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Plugging the advice gap

The RDR is predicted to exclude many people from advice but there are big opportunities for any business that can crack this market

The phrase ‘squeezed middle’ made it into the Oxford English dictionary in 2011 after being popularised by Labour leader Ed Miliband and it could easily apply to financial advice.

One of the biggest concerns for IFAs is that the RDR will lead to mid-market clients being left with nowhere to turn for advice if they are caught between becoming unprofitable for IFAs and a sharp drop in tied sales force numbers.

The concern is that confronting mid-market customers with upfront charges may act as a deterrent to seeking advice.

The Financial Services Consumer Panel is one of a number of organisation that have raised concerns about the growing ‘advice gap’. In May, the FSCP published a paper outlining its opinion on the impact of the RDR, which said the likelihood that IFAs will concentrate on high net-worth clients, combined with the decision of several banks to withdraw their tied advisers, will leave consumers with the option of execution only services.

Consumer Panel chairman Adam Phillips said: “While we are fully supportive of the RDR in eliminating bias and raising professional standards in the industry, it may not solve the ever widening advice gap and we want the industry to look more innovatively at developing appropriate solutions. We believe there is mileage in this, particularly if advice can be linked to reliable products that consumers can trust.”

But even before the RDR takes effect, relatively few people choose to take financial advice. Research conducted by the Chartered Insurance Institute shows that only 30 per cent of people have been sold some form of advised product with 70 per cent having never received advice, similar to FSA findings.

CII policy and public affairs director David Thomson says: “Much of the RDR has been focused on a cohort within the 30 per cent whereas the 70 per cent has never really been tapped. One reason is that they may not have any money but it is also down to confidence.”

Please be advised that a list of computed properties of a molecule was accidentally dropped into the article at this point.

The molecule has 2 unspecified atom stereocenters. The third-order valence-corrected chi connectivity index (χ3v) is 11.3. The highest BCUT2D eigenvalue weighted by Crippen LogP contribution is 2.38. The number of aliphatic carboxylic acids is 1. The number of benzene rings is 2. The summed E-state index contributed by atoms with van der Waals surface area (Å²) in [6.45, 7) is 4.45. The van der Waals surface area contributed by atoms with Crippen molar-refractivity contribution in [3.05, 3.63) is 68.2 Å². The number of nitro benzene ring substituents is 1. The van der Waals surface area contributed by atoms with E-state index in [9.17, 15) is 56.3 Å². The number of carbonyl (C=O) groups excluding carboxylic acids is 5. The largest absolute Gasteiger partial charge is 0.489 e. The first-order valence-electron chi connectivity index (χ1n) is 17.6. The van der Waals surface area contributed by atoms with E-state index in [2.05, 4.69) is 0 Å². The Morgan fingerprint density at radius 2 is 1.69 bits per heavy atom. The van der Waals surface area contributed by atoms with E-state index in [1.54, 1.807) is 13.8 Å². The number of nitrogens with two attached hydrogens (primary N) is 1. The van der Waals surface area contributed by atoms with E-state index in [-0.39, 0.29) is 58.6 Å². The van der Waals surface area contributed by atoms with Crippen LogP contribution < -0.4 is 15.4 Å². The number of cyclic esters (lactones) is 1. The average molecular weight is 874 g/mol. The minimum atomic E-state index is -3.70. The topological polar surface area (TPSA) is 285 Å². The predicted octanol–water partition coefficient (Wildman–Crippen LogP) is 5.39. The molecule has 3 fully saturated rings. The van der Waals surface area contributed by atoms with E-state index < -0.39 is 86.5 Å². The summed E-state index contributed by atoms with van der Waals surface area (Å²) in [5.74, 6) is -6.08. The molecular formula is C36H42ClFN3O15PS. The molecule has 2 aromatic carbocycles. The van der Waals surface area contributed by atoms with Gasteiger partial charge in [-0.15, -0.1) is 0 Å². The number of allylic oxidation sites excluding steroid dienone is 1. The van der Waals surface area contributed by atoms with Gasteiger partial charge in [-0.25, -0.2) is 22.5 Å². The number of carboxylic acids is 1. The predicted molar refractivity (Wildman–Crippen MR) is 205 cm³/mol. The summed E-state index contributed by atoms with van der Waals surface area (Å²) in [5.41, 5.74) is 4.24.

Of the 70 per cent who receive no advice 38 per cent say they do not need personal advice, 29 per cent say they could not afford it. However, a third of those who had not received financial advice say they would consider it in the future and if reflected in the total population would lead to 11 million more people taking advice.

Thomson says: “There is an advice gap but there is also a public gap people do not even consider. The industry is being limited to the existing market, whereas there are a lot of people who could take out advice but do not.”

In June, a CII report, Plugging the Financial Advice Gap: Bringing Good Advice to the Mass Market, urges the Treasury to make clear whether it wants the FSA or Financial Conduct Authority to encourage advice or simply prevent bad advice.

It also examines the difference between unregulated generic advice such as that offered by the Money Advice Service and regulated advice with implementation provided by advisers.

It identifies two models of advice that will develop – holistic or specific. For an holistic service clients could receive full, simplified, basic or generic advice, whereas for specific services it would be focused advice or assisted non-advice.

Technology is widely predicted to be the key to meeting the advice needs of this potentially large market profitably.

Firms that specialise in providing online advice already exist. is a fully regulated IFA business based in Staffordshire, which operates a fee-only model with different levels of service.

Founder Ashley Clark says: “It is a total myth that clients will not pay a fee. Whether they are high net-worth or not, everybody will pay a fee just as they do to get their walls fixed and cars serviced. It is not the public that needs educating but the advisory market itself on how it presents its services.”

And other firms are eyeing up the potential to develop the mass market of customers who currently do not seek financial advice or who will consider the cost prohibitive after the RDR. One business often used as an example of how to meet the needs of the mass market is Learnvest in the US.

The company offers free generic advice and information and an advice service that costs between $69 for three months’ access to $349 a year, which buys the clients unlimited emails and phone calls.

Jacksons Wealth Management managing director Pete Matthew believes the internet is crucial for the development of a viable mass-market financial advice service.

He says: “I have yet to see anyone provide both implementation and advice online in a good way. Some firms such as Nutmeg are purely investment, where clients have already decided they will invest and they go online and do it. There are also sites such as which is all information but no implementation. When someone finally nails taking customers through education, information, advice and then implementation online, there is a lot of money to be made. If I could white-label something like that, I would do it tomorrow.”


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